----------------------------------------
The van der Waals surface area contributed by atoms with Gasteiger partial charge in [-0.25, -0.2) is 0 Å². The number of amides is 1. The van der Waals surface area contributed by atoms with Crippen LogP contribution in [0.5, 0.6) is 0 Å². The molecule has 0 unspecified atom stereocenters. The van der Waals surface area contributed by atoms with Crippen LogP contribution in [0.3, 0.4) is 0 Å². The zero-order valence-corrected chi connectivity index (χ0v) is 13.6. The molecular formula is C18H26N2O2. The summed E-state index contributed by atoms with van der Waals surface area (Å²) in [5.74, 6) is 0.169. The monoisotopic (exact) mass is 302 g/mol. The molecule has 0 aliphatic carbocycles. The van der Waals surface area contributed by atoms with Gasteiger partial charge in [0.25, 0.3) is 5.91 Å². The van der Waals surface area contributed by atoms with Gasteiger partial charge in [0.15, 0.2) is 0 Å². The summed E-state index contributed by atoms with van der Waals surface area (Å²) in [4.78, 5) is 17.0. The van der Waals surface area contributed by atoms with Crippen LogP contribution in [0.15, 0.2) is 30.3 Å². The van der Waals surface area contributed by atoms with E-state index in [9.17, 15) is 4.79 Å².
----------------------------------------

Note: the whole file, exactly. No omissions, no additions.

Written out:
The van der Waals surface area contributed by atoms with Gasteiger partial charge in [-0.25, -0.2) is 0 Å². The number of amides is 1. The van der Waals surface area contributed by atoms with Crippen LogP contribution in [0.5, 0.6) is 0 Å². The molecule has 0 unspecified atom stereocenters. The van der Waals surface area contributed by atoms with Crippen LogP contribution in [0.3, 0.4) is 0 Å². The zero-order valence-corrected chi connectivity index (χ0v) is 13.6. The molecular formula is C18H26N2O2. The summed E-state index contributed by atoms with van der Waals surface area (Å²) in [5.74, 6) is 0.169. The monoisotopic (exact) mass is 302 g/mol. The molecule has 0 aliphatic carbocycles. The van der Waals surface area contributed by atoms with Gasteiger partial charge in [0.25, 0.3) is 5.91 Å². The van der Waals surface area contributed by atoms with Gasteiger partial charge in [0.15, 0.2) is 0 Å². The summed E-state index contributed by atoms with van der Waals surface area (Å²) in [4.78, 5) is 17.0. The van der Waals surface area contributed by atoms with Crippen LogP contribution in [0.15, 0.2) is 30.3 Å². The van der Waals surface area contributed by atoms with E-state index in [9.17, 15) is 4.79 Å².